• Environment - The desired strain of red seaweed is invasive in some temperate climates. Producing seaweed at scale could deplete ozone and have high energy demand. 
  • Consumption - Feed additives can only be deployed at scale to livestock in intensive feedlots, not while they are grazing. Even cattle in intensive systems are only in feedlots for a portion of their lives. Few countries use feedlot systems at scale. Therefore, they are most suitable for use in the US, Canada and Australia (and unfortunately, the majority of enteric livestock emissions come from developing countries).  
  • Regulation - Regulatory barriers, such as hazards and limits on bromoform, an active ingredient from red seaweed, exist for feed additives for reducing methane. Regulatory barriers are also in place to address human health concerns. 

Researchers are working on advancements in commercial seaweed production and transportation and cold supply chain, which are predicted to decrease costs. Also, feedlots are projected to expand due to increasing demand and intensification of livestock systems.  These factors may increase the feasibility for additive adoption in countries with large livestock populations such as Brazil, Argentina, and China. Interventions such as sustained release are being developed for use in exclusively grazing and extensive systems. These treatments can potentially last weeks or even months after they have been fed to livestock so that they can still be effective while animals are grazing. The costs, efficacy, and availability of sustained release for livestock are still being developed and are unclear.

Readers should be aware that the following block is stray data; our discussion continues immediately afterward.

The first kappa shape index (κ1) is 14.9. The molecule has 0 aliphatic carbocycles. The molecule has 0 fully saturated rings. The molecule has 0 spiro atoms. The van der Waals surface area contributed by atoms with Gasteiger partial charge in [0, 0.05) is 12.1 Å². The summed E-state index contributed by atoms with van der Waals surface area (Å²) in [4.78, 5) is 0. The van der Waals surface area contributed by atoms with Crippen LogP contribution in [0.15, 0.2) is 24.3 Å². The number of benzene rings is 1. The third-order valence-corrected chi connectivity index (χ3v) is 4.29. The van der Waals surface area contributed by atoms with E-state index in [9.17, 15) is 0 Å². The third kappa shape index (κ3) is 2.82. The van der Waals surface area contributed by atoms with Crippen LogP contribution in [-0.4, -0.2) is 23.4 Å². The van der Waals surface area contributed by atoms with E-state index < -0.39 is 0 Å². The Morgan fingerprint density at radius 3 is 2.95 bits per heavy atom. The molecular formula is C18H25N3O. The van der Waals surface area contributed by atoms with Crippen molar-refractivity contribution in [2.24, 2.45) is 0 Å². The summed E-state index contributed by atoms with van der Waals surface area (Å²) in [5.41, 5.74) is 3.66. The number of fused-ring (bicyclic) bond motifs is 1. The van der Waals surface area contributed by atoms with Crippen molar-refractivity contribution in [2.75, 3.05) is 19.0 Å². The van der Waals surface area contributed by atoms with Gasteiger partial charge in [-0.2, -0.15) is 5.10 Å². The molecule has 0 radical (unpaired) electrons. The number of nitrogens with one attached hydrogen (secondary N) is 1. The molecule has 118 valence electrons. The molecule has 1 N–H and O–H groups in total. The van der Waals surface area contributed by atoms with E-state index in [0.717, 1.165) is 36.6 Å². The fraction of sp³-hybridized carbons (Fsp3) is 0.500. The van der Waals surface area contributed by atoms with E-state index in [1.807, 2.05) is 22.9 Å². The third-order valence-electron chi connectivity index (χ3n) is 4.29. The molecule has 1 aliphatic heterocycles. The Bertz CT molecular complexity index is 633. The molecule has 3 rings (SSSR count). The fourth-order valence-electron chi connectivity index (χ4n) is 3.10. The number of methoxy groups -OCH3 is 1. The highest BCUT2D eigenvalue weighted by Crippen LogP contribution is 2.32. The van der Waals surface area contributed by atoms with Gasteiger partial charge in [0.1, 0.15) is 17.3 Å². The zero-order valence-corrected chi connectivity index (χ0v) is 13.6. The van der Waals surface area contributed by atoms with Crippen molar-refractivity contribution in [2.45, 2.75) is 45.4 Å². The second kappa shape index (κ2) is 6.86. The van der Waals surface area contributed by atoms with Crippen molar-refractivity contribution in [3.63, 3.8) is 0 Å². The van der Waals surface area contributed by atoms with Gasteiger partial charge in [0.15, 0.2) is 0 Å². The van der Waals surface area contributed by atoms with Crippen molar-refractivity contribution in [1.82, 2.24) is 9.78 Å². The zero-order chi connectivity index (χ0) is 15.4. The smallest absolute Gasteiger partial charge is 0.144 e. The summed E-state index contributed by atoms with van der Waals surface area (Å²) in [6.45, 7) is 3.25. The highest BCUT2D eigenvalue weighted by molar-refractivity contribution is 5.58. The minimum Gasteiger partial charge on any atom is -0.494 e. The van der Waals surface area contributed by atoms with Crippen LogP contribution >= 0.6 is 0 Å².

Even if the total methane emissions reduction from interventions such as 3-NOP and red seaweed feed additives are less than literature suggests, they nonetheless represent promising options to reduce methane from naturally occurring sources which have proven difficult to target. 3-NOP feed additives are available now, while red seaweed feed additives are being developed and are expected to be more commercially available in a few years. To address the urgency of global climate change, it is important for the global community to rapidly invest and advance R&D around these technologies to reduce the barriers, while policymakers aggressively speed up the processes to ensure safe regulation, production, and distribution. 


RTI has been working with EPA for 20 years to develop marginal abatement costs of non-CO2 gases and these technologies are now incorporated into a suite of interventions to estimate emissions reduction. The updates here have emerged from recent work that builds on these analyses. RTI will present these findings at the Ninth International Symposium on Non-CO2 Greenhouse Gases in the summer of 2023. 

Disclaimer: This piece was written by Daniel Lapidus (Senior Economist and RTI Climate Liaison) and Kirsten Franzen to share perspectives on a topic of interest. Expression of opinions within are those of the author or authors.